Understanding the Value of Commercial Multifamily

I was recently asked the question, “Do you really believe that the sale price of your building will almost double in 5 years?”

To respond to this question and for the person to accept my response, we both have to understand how to value multifamily apartment buildings.

In real estate, there are three main methods to valuing real property.

1.     Replacement cost method

2.     Comparable sales method, and

3.     Income capitalization method

The method that holds the most weight in commercial multifamily residential apartments (buildings with 5 or more units) is method 3, the income capitalization method.  For this reason, I will discuss this method in the following paragraphs.

Apartment buildings give off income streams. The income capitalization method attempts to determine the current value by converting the income streams to a single value.  The actual formula is net operating income/capitalization rate = market value.  You might ask “how do you get these numbers and why are they important?”

Let’s look at a scenario using a common investment type, a certificate of deposit at your local bank.

A certificate of deposit offers you a payment based on an interest rate (capitalization rate) on the amount of cash you deposit into an account. Let us say that at the four corners of an intersection there are four banks.  Three of these banks are offering a one year $100,000 (market value) CD at 4% (capitalization rate). This means that if you purchase the CD, you will make $4,000 (Operating income) at the end of one year.  I think that you would agree that the value of the three CD’s is the same. If you applied the formula given above, you would get a market value of $100,000 for each CD 4000/.04= 100,000 (Operating income/capitalization rate = Market value).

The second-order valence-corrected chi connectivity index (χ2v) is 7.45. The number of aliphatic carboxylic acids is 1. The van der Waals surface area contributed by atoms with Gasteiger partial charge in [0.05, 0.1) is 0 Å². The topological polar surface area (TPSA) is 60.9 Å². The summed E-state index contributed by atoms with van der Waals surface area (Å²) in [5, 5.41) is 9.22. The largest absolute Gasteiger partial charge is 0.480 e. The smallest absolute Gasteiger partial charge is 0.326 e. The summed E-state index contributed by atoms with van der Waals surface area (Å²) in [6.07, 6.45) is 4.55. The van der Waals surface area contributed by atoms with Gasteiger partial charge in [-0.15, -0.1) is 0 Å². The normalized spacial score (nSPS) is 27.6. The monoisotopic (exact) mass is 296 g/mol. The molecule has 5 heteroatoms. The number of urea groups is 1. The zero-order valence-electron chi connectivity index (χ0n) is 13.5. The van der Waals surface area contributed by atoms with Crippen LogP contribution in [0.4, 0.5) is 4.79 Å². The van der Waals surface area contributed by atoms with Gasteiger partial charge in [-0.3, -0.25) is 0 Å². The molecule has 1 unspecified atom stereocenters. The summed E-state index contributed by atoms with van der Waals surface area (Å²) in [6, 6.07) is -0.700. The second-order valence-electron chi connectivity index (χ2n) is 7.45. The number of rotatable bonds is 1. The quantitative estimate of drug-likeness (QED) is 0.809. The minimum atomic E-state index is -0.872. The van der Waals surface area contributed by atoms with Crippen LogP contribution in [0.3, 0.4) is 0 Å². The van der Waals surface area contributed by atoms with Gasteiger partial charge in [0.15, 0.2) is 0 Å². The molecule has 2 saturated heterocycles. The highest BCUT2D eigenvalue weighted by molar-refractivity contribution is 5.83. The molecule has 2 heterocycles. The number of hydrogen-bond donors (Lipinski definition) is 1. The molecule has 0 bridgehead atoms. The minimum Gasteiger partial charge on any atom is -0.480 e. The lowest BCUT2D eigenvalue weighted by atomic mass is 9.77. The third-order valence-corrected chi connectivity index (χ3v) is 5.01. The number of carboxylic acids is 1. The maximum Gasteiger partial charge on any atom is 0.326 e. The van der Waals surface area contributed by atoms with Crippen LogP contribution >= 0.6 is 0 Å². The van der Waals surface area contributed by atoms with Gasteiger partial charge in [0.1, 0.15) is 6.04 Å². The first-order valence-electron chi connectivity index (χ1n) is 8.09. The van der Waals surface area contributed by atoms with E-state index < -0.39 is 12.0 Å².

Now, what if you walked into Bank 4 and they said they would sell you a CD for $150,000 and give you $4,000 cash at the end of the year. Since you have read this article, you will likely tell them to buzz off. Why? Because you would apply the formula you learned silly.

The Market has a 4% cap rate. You know this because three banks in the area are offering 4%.  If you apply the formula you will get $100,000, you would then proceed to tell Mr. Bank number 4 that you are selling an asset for $150,000 that has a market value of $100,000. I REFUSE to purchase this!

Now that we have an understanding of how to apply the income capitalization valuation method let's address the initial question that prompted this piece.

The Market cap rate is 7% today because this is what other apartments in the area are selling for. The net operating income is low today because of poor management and deferred maintenance.  In 5 years, we will have raised rents by 25% because of improved management and upgraded apartment Units.  We do not know what the cap rate will be in 5 years, but we will be conservative and use one that is higher than the one today or 7.5%. I applied the formula using the new NOI and projected cap rate in 5 years (NOI/.075=MV).  The result is almost double what I purchased the property for.

To answer the question, Yes! I believe the price can almost double. It is based on the prominent valuation method used by professional appraisers in the field called the Income Capitalization Method.

I hope you found this piece helpful in understanding cap rate and how it is used to value multifamily apartments. If you are new to this asset class, I am sure you hear the term cap rate a lot more often then you have before.

Mitchell Comeau MST